Capital of a clustered column from Kalocsa
Old Hungarian Collection
|Medium, technique||lindenwood, with traces of gilding|
117 × 40 × 25 cm
|Collection||Old Hungarian Collection|
|On view||Hungarian National Gallery Building D, Ground Floor, Church Adornments – Gothic Art in the Hungarian Kingdom, 1300 – 1500|
One of the oldest wooden sculptures in our collection was part of the earliest original furniture of the parish church of Szepes County. There are several other sculptures of the Virgin originating from the same area and from Lesser Poland, all from the first half of the 14th century, which are related to this masterpiece, not only in terms of their style, but also by a quite rare feature: the head of the infant Jesus can be removed and could be moved from a hidden position. As the faithful watched, Jesus would come alive before their very eyes, and the ceremony may even have been accompanied by dialogue between the Virgin and her Child.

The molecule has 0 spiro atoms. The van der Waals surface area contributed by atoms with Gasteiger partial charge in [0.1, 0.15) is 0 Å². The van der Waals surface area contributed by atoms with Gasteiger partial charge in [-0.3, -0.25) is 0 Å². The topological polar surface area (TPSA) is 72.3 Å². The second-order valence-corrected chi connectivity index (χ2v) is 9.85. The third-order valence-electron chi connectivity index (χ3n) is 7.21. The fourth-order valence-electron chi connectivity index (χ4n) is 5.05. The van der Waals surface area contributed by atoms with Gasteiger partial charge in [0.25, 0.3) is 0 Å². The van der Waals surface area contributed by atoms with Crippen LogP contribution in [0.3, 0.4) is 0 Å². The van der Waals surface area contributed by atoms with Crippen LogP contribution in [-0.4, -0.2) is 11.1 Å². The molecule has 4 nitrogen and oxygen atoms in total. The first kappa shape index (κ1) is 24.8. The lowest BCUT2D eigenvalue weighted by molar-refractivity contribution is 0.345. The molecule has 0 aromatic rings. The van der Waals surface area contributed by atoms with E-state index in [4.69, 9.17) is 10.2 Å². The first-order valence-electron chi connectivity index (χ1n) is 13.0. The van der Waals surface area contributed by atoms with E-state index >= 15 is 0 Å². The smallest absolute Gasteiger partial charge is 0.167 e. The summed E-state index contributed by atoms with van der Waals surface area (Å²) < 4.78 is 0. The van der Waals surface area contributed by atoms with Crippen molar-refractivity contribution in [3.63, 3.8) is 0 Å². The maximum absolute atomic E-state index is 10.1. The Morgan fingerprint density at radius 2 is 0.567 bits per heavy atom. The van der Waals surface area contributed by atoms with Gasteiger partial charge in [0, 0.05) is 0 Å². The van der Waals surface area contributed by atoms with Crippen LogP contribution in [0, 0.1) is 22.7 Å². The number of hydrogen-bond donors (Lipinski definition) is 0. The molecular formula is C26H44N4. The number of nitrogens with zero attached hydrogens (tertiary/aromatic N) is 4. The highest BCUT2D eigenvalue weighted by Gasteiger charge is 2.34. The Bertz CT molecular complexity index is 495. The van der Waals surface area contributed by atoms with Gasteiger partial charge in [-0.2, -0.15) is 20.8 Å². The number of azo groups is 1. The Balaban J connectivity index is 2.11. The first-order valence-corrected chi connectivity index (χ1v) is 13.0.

These “active Madonna statues” might be the memories of a local liturgical practice. Most closely related in style to this sculpture is the Virgin from Ruszkin (today Ruskinovce, Slovakia), a village not far from Toporc, which is now in the Slovakian National Gallery (Slovenská národná galéria) in Bratislava. Supposedly, both were made in the same workshop, around the same time, but the sculpture from Toporc boasts superior artistic qualities.
This record is subject to revision due to ongoing research.